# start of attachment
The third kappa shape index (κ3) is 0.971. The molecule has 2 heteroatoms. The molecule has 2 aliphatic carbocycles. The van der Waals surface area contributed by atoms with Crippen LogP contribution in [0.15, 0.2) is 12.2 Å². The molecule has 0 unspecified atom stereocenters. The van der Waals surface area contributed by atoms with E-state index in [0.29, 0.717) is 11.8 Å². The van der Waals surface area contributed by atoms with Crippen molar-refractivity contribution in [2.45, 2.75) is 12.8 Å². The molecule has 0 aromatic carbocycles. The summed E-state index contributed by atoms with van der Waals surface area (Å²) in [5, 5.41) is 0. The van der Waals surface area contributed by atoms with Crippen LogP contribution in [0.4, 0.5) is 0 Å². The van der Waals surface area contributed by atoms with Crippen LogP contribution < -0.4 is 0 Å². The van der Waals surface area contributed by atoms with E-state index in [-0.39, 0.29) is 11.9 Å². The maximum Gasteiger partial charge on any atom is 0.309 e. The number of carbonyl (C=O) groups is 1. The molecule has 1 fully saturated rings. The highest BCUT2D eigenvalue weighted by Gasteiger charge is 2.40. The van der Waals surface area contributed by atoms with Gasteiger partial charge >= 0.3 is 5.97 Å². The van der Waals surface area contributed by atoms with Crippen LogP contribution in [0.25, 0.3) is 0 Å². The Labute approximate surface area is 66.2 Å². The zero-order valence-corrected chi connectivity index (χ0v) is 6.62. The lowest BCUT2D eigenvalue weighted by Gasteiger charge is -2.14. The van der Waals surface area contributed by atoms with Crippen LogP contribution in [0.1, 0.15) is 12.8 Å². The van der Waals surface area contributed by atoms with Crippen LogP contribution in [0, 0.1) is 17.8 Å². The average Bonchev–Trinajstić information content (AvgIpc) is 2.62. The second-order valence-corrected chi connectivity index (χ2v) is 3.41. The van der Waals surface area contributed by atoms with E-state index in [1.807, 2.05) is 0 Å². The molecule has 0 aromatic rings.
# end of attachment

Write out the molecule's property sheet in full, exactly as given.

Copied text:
The third kappa shape index (κ3) is 0.971. The molecule has 2 heteroatoms. The molecule has 2 aliphatic carbocycles. The van der Waals surface area contributed by atoms with Crippen LogP contribution in [0.15, 0.2) is 12.2 Å². The molecule has 0 unspecified atom stereocenters. The van der Waals surface area contributed by atoms with E-state index in [0.29, 0.717) is 11.8 Å². The van der Waals surface area contributed by atoms with Crippen molar-refractivity contribution in [2.45, 2.75) is 12.8 Å². The molecule has 0 aromatic carbocycles. The summed E-state index contributed by atoms with van der Waals surface area (Å²) in [5, 5.41) is 0. The van der Waals surface area contributed by atoms with Crippen LogP contribution in [0.4, 0.5) is 0 Å². The van der Waals surface area contributed by atoms with Crippen LogP contribution < -0.4 is 0 Å². The van der Waals surface area contributed by atoms with E-state index in [-0.39, 0.29) is 11.9 Å². The maximum Gasteiger partial charge on any atom is 0.309 e. The number of carbonyl (C=O) groups is 1. The molecule has 1 fully saturated rings. The highest BCUT2D eigenvalue weighted by Gasteiger charge is 2.40. The van der Waals surface area contributed by atoms with Gasteiger partial charge >= 0.3 is 5.97 Å². The van der Waals surface area contributed by atoms with Crippen LogP contribution in [0.25, 0.3) is 0 Å². The Labute approximate surface area is 66.2 Å². The zero-order valence-corrected chi connectivity index (χ0v) is 6.62. The lowest BCUT2D eigenvalue weighted by Gasteiger charge is -2.14. The van der Waals surface area contributed by atoms with Crippen LogP contribution in [0.1, 0.15) is 12.8 Å². The van der Waals surface area contributed by atoms with Crippen LogP contribution in [0, 0.1) is 17.8 Å². The average Bonchev–Trinajstić information content (AvgIpc) is 2.62. The second-order valence-corrected chi connectivity index (χ2v) is 3.41. The van der Waals surface area contributed by atoms with E-state index in [1.807, 2.05) is 0 Å². The molecule has 0 aromatic rings.